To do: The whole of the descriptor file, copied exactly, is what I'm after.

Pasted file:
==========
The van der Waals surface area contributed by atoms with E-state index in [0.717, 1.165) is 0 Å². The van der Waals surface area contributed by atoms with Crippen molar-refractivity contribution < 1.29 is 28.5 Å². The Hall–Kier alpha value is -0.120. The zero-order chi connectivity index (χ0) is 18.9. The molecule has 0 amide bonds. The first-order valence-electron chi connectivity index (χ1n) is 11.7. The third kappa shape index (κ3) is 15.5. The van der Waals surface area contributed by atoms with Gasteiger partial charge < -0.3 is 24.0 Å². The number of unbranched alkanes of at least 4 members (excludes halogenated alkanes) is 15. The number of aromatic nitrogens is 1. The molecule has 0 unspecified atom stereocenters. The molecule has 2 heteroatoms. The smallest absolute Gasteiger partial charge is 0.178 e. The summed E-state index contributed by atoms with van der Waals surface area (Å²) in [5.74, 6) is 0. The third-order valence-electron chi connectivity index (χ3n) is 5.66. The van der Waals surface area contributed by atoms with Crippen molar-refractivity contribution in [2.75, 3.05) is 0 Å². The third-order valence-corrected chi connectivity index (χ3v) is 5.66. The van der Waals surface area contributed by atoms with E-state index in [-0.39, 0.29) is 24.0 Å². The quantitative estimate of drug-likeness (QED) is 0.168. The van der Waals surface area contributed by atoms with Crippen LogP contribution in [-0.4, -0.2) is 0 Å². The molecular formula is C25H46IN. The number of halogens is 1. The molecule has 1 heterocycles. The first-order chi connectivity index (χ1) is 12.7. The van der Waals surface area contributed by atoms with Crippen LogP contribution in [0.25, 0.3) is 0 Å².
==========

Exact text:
The van der Waals surface area contributed by atoms with E-state index in [0.717, 1.165) is 0 Å². The van der Waals surface area contributed by atoms with Crippen molar-refractivity contribution < 1.29 is 28.5 Å². The Hall–Kier alpha value is -0.120. The zero-order chi connectivity index (χ0) is 18.9. The molecule has 0 amide bonds. The first-order valence-electron chi connectivity index (χ1n) is 11.7. The third kappa shape index (κ3) is 15.5. The van der Waals surface area contributed by atoms with Gasteiger partial charge < -0.3 is 24.0 Å². The number of unbranched alkanes of at least 4 members (excludes halogenated alkanes) is 15. The number of aromatic nitrogens is 1. The molecule has 0 unspecified atom stereocenters. The molecule has 2 heteroatoms. The smallest absolute Gasteiger partial charge is 0.178 e. The summed E-state index contributed by atoms with van der Waals surface area (Å²) in [5.74, 6) is 0. The third-order valence-electron chi connectivity index (χ3n) is 5.66. The van der Waals surface area contributed by atoms with Crippen molar-refractivity contribution in [2.75, 3.05) is 0 Å². The third-order valence-corrected chi connectivity index (χ3v) is 5.66. The van der Waals surface area contributed by atoms with E-state index in [-0.39, 0.29) is 24.0 Å². The quantitative estimate of drug-likeness (QED) is 0.168. The van der Waals surface area contributed by atoms with Crippen LogP contribution in [-0.4, -0.2) is 0 Å². The molecular formula is C25H46IN. The number of halogens is 1. The molecule has 1 heterocycles. The first-order chi connectivity index (χ1) is 12.7. The van der Waals surface area contributed by atoms with Crippen LogP contribution in [0.25, 0.3) is 0 Å².